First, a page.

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Suppose, I have a parent-teacher conference today. So I did most of today's work yesterday to leave my office early today without affecting the project that my team is working on.

In this context, is it clear and natural to say this to my boss?

I'll get out of work today early for my son's parent-teacher conference, my work will be done before that.

Are there any other expressions cleared and more natural could be used for this situation?

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If this is speech, not in writing, I would only be concerned about how the beginning sounds like you are telling or informing your boss of what you are doing, and not asking.

My initial assumption is that the boss has some measure of control and the proper social thing to do is to ask if you may have permission to take off early, due to the listed reasons, even if you pretty much know they will say "yes." If that is the case, I would re-word, especially the start, into something more like:

I would like to leave work today early for my son's parent-teacher conference, if that is OK. I will make sure my work is done before I leave.

or, as a question

Would it be a problem if I left work early today for my son's parent-teacher conference? I will make sure my work is done before I leave.

NOTE: The changes I made to the second sentence are not any more correct. Either works. My suggestion only adds a little to the impression of more personal control over the work.

However, it is also possible that your workplace allows its workers to be more independent (as mine does) and perhaps you only really need to inform them that you will be out early. In that case, I would add very little, while still giving the boss an option to give a good reason to stop you:

I am planning on leaving work today early for my son's parent-teacher conference. My work will be done before that.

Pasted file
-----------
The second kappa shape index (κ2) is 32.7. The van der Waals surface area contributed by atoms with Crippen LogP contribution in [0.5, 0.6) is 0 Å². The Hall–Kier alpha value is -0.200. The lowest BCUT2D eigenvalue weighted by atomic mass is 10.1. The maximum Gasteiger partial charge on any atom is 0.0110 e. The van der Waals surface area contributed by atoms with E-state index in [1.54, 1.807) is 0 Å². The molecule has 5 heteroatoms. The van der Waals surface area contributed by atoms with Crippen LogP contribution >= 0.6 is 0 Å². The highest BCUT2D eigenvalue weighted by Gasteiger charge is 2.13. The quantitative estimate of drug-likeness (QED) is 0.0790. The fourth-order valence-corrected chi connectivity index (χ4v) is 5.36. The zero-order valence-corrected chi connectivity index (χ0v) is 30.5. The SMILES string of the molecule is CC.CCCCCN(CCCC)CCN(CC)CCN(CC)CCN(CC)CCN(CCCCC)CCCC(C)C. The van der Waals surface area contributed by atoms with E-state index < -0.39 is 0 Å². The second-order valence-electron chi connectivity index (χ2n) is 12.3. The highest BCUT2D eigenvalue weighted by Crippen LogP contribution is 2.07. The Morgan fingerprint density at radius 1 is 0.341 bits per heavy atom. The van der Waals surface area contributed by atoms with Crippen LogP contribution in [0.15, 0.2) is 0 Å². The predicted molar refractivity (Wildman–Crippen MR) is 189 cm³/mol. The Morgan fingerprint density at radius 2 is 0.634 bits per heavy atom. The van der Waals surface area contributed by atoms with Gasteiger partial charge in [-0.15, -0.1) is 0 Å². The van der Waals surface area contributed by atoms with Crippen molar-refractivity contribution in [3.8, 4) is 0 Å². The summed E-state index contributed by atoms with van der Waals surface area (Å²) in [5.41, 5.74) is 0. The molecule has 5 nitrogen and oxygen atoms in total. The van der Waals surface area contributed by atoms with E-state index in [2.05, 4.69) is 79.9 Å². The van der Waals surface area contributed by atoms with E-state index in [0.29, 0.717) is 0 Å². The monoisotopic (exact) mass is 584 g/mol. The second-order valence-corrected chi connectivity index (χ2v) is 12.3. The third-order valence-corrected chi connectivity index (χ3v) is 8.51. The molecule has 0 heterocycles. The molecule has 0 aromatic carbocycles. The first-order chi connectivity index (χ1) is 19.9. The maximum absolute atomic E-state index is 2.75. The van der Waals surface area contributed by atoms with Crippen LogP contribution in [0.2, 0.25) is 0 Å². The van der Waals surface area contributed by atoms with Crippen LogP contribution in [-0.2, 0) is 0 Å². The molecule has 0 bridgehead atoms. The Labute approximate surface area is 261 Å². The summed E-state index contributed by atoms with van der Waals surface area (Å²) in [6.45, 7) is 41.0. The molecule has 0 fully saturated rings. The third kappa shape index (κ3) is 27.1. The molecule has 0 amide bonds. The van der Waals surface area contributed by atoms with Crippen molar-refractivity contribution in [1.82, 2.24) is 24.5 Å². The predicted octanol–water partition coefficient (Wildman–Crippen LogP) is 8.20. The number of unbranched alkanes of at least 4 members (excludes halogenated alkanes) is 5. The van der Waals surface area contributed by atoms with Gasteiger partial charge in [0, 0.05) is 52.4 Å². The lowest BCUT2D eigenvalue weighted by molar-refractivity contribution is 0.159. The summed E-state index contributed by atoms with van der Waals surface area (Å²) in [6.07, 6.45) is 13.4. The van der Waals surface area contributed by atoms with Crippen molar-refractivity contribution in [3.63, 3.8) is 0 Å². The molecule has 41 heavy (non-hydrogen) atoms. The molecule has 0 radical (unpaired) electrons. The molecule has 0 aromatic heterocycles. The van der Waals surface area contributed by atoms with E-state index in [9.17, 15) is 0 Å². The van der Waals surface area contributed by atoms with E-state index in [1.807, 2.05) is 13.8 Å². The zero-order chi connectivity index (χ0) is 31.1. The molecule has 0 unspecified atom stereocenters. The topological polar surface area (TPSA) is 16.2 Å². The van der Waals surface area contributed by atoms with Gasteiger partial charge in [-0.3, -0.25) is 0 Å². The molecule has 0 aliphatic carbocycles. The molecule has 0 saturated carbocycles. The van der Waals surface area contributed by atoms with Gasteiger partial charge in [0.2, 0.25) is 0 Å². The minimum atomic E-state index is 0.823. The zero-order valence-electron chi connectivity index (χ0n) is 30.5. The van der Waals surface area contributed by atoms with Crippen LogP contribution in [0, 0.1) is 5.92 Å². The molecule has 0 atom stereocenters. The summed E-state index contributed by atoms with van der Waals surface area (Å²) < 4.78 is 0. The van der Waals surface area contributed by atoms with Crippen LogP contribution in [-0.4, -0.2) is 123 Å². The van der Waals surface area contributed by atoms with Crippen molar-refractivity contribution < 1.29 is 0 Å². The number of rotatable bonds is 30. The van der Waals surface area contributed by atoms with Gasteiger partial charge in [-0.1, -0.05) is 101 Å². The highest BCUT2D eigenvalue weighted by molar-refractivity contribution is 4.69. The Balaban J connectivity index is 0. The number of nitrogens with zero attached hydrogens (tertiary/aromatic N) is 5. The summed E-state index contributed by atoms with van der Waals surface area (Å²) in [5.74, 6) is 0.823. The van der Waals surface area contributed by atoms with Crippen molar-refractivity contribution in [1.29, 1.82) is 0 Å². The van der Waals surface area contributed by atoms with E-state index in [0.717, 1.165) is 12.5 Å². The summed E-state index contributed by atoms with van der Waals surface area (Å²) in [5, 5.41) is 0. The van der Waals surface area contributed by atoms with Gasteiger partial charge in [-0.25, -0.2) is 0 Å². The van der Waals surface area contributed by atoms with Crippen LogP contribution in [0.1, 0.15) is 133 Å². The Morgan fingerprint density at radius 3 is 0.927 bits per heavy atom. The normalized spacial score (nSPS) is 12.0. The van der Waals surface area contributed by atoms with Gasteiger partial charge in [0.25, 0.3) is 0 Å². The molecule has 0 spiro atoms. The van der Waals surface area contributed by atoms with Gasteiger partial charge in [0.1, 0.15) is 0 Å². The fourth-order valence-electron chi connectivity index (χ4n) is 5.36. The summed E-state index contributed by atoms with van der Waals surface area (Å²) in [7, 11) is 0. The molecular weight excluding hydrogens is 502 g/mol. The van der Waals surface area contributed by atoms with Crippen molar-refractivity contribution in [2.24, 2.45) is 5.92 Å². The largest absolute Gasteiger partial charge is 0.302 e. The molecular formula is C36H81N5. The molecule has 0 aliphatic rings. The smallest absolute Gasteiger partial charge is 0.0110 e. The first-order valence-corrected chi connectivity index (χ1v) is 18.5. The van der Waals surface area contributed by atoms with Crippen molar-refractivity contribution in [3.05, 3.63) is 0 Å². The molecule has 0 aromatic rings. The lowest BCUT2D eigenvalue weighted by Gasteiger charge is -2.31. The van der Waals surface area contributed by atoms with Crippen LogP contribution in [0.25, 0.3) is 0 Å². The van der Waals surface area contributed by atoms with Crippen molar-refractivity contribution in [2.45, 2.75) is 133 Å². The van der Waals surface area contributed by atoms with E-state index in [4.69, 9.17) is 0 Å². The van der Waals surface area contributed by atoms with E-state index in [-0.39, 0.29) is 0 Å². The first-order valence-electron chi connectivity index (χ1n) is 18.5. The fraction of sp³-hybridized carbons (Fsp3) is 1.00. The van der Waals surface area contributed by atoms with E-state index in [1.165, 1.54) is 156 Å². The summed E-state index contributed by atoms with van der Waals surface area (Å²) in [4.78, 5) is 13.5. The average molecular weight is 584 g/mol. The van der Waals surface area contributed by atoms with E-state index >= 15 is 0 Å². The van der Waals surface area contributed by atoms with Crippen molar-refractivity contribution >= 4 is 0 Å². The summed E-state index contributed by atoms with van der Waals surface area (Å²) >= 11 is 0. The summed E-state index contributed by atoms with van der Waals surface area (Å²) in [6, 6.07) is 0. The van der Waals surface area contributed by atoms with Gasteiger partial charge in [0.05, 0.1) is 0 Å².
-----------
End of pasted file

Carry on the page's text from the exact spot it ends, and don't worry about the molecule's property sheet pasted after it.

And, finally, from my beginning here I stated, "If this is speech ..." because -- as you have probably already noticed -- in writing, I would make these completely separate sentences to represent separate thoughts: addressing the timing and, separately, the work. Technically, you could also separate them with a semi-colon (;) if you really wanted to, but a period would do the job in a more common and simple manner.

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  • Thank you. Your answer is very helpful. "The changes I made to the second sentence are not any more correct", does it mean the 2nd example in the answer, "Would it be a problem ..." might not be grammatically correct? – shi95 Jun 30 at 11:54
  • I believe my "Would it be a problem ..." is grammatically correct, though I'm only relying on my experience as a native speaker to determine that. It is certainly correct-sounding in normal Am.English speech. I see my "not any more correct" clause may be confusing. Expressing that thought in another way, I would restate that to "The changes I made to the second sentence are not any more OR LESS correct than what you originally wrote." This is possibly too long of a way to express that, "your version and my version of the 2nd sentence are both correct." I hope that clarifies correctly. – wiigame Jul 2 at 19:30

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